On a good day, as in other areas of the Mediterranean Sea, fly fishermen can be lucky enough to come across hectic surface activity, so-called “mangianze” in the local language. Seeing a feeding frenzy of tunas or, other minor sgombrids such as false albacore and bonitos, at a few meters’ distance, and casting your fly into the chaos, is just insane. Personally, I find this one of the most exciting and adrenaline-soaked fishing situations that exists. Situations like this don’t happen all the time, and – compared to other regions of Italy, it is even rarer in Sardinia – but when it happens right in front of your boat… Wow, it’s just crazy!

Boat fishing is fun, but shore fishing and wading is certainly more suitable for fly fishing here. Sardinia has more than 1800 kilometres of coastline, and there are lots of sheltered lagoons. Many lagoons offer great fishing for seabass, but it is a quality- and not a quantity type of fishing experience. The flies to be used are the classical ones for this species; imitations of shrimp, baitfish, Clouser Minnows, and the likes.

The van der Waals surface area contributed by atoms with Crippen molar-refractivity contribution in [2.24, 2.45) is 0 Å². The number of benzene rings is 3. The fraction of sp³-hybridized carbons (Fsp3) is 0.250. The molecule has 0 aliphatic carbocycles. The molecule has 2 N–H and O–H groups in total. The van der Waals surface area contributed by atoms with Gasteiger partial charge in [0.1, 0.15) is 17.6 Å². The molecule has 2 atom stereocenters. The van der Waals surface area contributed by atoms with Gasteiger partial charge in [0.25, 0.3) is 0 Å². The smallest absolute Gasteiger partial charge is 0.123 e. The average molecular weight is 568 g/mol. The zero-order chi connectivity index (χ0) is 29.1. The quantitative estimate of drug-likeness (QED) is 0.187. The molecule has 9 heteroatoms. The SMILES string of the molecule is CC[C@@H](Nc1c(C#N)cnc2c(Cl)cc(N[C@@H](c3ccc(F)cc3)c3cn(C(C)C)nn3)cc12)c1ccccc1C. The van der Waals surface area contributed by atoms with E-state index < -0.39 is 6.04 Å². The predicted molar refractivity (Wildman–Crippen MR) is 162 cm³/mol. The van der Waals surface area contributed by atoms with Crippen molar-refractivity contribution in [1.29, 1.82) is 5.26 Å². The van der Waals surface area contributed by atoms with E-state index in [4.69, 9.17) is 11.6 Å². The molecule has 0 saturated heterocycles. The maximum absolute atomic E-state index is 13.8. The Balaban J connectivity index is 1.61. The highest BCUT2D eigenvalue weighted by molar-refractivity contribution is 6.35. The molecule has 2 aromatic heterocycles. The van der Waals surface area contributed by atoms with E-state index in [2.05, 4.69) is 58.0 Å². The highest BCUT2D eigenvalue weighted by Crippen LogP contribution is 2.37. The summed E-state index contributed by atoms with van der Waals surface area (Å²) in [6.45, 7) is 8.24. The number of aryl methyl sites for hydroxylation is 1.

Seabass in the lagoons

In the lagoons, I usually fish, the seabass are often tailing in knee-deep water, and a little crab imitation is often the right choice. It’s just like fishing the exotic flats in the Caribbean or the Seychelles. When not tailing, seabass can be targeted with topwater flies like poppers – flies that generate a lot of noise and splashes on the surface. And when the seabass decide to zone in for the kill, they take the flies with extreme aggression. 

“The Sardinian beaches are the most beautiful in the Mediterranean Sea”

The success of the seabass fishing depends a lot on the tides – and especially the periods after the changing tides can provide good fishing. In the lagoons, seabass typically co-exist with seabream and very big mullet. The latter are almost impossible to catch as they feed almost exclusively by filtering the water and sand for micro particles and nutrients. However, if you see big schools of seabream or mullet, the seabass are usually not too far away.

Black bass

For me, the best fishing in Sardinia is inland. And the preferred target species is black bass – or largemouth bass as they call them in the US. The inland waters – the most “wild territories” of the island – are populated by black bass, a widespread species in the lakes of Sardinia. The species was imported to the island in the 19th century from America and is now the main predator species in Sardinian inland waters. 

“Black bass are aggressive fish, capable of spectacular jumps and fights”